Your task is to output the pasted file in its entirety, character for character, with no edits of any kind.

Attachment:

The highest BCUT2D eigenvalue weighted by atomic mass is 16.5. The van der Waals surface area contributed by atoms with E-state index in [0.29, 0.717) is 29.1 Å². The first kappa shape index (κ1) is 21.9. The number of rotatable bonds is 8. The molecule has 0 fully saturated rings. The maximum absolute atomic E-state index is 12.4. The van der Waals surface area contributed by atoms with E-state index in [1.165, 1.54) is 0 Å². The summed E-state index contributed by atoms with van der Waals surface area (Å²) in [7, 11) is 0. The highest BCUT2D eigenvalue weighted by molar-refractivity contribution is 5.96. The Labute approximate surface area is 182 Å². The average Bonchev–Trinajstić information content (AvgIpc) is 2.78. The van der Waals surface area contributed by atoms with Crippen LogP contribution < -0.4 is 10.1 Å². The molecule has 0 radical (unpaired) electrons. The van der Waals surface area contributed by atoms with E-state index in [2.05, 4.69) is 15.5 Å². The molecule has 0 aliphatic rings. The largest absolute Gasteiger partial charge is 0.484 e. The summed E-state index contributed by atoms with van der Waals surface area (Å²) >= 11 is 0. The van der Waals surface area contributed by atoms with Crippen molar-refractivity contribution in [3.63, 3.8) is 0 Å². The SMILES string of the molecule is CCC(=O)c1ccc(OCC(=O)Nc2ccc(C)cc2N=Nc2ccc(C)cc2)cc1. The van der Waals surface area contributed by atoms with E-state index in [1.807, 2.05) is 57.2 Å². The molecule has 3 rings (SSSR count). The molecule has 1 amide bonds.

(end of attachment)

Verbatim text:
The highest BCUT2D eigenvalue weighted by atomic mass is 16.5. The van der Waals surface area contributed by atoms with E-state index in [0.29, 0.717) is 29.1 Å². The first kappa shape index (κ1) is 21.9. The number of rotatable bonds is 8. The molecule has 0 fully saturated rings. The maximum absolute atomic E-state index is 12.4. The van der Waals surface area contributed by atoms with E-state index in [1.165, 1.54) is 0 Å². The summed E-state index contributed by atoms with van der Waals surface area (Å²) in [7, 11) is 0. The highest BCUT2D eigenvalue weighted by molar-refractivity contribution is 5.96. The Labute approximate surface area is 182 Å². The average Bonchev–Trinajstić information content (AvgIpc) is 2.78. The van der Waals surface area contributed by atoms with Crippen LogP contribution < -0.4 is 10.1 Å². The molecule has 0 radical (unpaired) electrons. The van der Waals surface area contributed by atoms with E-state index in [2.05, 4.69) is 15.5 Å². The molecule has 0 aliphatic rings. The largest absolute Gasteiger partial charge is 0.484 e. The summed E-state index contributed by atoms with van der Waals surface area (Å²) >= 11 is 0. The van der Waals surface area contributed by atoms with Crippen molar-refractivity contribution in [3.63, 3.8) is 0 Å². The SMILES string of the molecule is CCC(=O)c1ccc(OCC(=O)Nc2ccc(C)cc2N=Nc2ccc(C)cc2)cc1. The van der Waals surface area contributed by atoms with E-state index in [1.807, 2.05) is 57.2 Å². The molecule has 3 rings (SSSR count). The molecule has 1 amide bonds.